sEgyptians saw what I did in Egypt. And when they cried to the LORD, uand made the sea come upon them and cover them;w And you lived in the wilderness a long time. Joshuathe put darkness between you and thev and your eyes
I love that line, “And you lived in the wilderness for a long time.” I feel like that would really resonate with the crowd. Nothing more needed to be said. They all experienced it together. It might be like us one day saying, “Remember Dorian?” Now, increasing, I’m thinking that is going to mean, “Remember all that stress for nothing?” Whatever happens though, nothing more will need to be said. We will know what ‘Remember Dorian?” means. They lived for a long time in a place they should have only been for a few weeks. But, they are being reminded of this as they stand in the promised land and they are seeing once again that God finishes what He starts.
Then, lastly, Joshua is reminding them that God provides the power they need. God plagued Egypt, God took Israel out of slavery, God parted the Red Sea, and God covered over the Egyptians as they pursued. God gave them the land of the Amorites. God spoke through a donkey. God dried up the Jordan, God brought the walls of
Jericho down, God delivered all these other people over into their hands. And if there
was any question about what God is saying, it is cleared up in verse 12: your sword or by your bow. it was enot byfand
13 I gave you a land on which you had not labored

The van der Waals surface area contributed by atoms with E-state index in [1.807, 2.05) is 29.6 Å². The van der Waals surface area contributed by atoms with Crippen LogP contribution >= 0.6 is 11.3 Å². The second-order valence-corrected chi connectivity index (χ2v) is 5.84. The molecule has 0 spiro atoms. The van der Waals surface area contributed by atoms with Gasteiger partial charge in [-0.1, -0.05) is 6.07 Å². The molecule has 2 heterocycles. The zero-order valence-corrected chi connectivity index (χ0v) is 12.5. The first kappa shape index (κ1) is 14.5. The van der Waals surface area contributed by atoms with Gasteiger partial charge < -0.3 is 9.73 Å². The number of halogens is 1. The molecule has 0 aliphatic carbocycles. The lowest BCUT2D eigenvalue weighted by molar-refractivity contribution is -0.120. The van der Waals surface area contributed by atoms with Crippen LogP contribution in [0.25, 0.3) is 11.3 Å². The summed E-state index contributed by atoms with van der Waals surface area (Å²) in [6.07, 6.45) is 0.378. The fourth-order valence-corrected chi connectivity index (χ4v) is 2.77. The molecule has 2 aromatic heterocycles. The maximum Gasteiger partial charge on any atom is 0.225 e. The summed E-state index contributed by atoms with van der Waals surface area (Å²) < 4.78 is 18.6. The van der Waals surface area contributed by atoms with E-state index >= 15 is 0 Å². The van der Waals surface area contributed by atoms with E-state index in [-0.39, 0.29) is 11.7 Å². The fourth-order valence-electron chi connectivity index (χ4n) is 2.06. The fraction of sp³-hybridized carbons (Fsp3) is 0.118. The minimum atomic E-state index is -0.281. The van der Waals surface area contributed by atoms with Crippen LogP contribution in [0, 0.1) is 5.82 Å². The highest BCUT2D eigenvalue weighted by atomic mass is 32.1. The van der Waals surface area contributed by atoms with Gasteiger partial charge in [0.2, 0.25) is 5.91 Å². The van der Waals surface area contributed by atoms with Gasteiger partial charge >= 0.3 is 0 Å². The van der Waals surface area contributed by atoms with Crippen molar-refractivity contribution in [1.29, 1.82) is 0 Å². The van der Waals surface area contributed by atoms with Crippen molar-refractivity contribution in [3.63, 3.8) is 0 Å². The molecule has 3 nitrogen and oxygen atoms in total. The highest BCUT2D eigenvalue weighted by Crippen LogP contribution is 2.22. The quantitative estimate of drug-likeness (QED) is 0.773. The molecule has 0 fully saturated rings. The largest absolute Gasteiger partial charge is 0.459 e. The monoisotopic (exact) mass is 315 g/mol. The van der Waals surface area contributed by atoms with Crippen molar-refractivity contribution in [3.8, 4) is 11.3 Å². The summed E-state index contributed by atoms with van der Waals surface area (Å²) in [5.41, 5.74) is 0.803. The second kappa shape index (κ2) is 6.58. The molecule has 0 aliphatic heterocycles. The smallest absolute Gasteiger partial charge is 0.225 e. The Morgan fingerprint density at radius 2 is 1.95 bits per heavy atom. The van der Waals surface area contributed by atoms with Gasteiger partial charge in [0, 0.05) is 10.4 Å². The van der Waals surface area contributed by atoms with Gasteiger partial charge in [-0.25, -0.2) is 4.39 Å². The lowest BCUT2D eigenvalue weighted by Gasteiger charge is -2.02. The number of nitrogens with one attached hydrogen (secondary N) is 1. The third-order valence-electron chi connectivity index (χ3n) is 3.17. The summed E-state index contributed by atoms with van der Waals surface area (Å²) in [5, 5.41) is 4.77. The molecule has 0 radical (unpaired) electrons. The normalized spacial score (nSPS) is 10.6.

cities that you had not built, and you dwell in them. You eat the fruit of vineyards and olive orchards that you did not plant.’ - Joshua 24:12b, 13
Israel doesn’t deserve what they have, God’s ways are always best, He finishes what He starts, and only He has the power to deliver them so they must choose this day, whom they will serve. This is true for all of Israel and true of us today. None of us merit God’s favor. Paul makes this abundantly clear saying, And you were kdead in the trespasses and sins 2 lin which you once walked, following the course of this world, following m the prince of the power of the air, the spirit that is now at work in n the sons of disobedience - Ephesians 1b,2
God’s ways might not always make sense to us and they might not even seem fair, but they are best. Bad things will happen to Christians. Good things will happen to non-Christians. Like Jacob, the fact that the promise has come to us means that we will walk. It may be across the office, it may be to our Egypt, but to be a promised people means that we will be a sent people and that will be hard.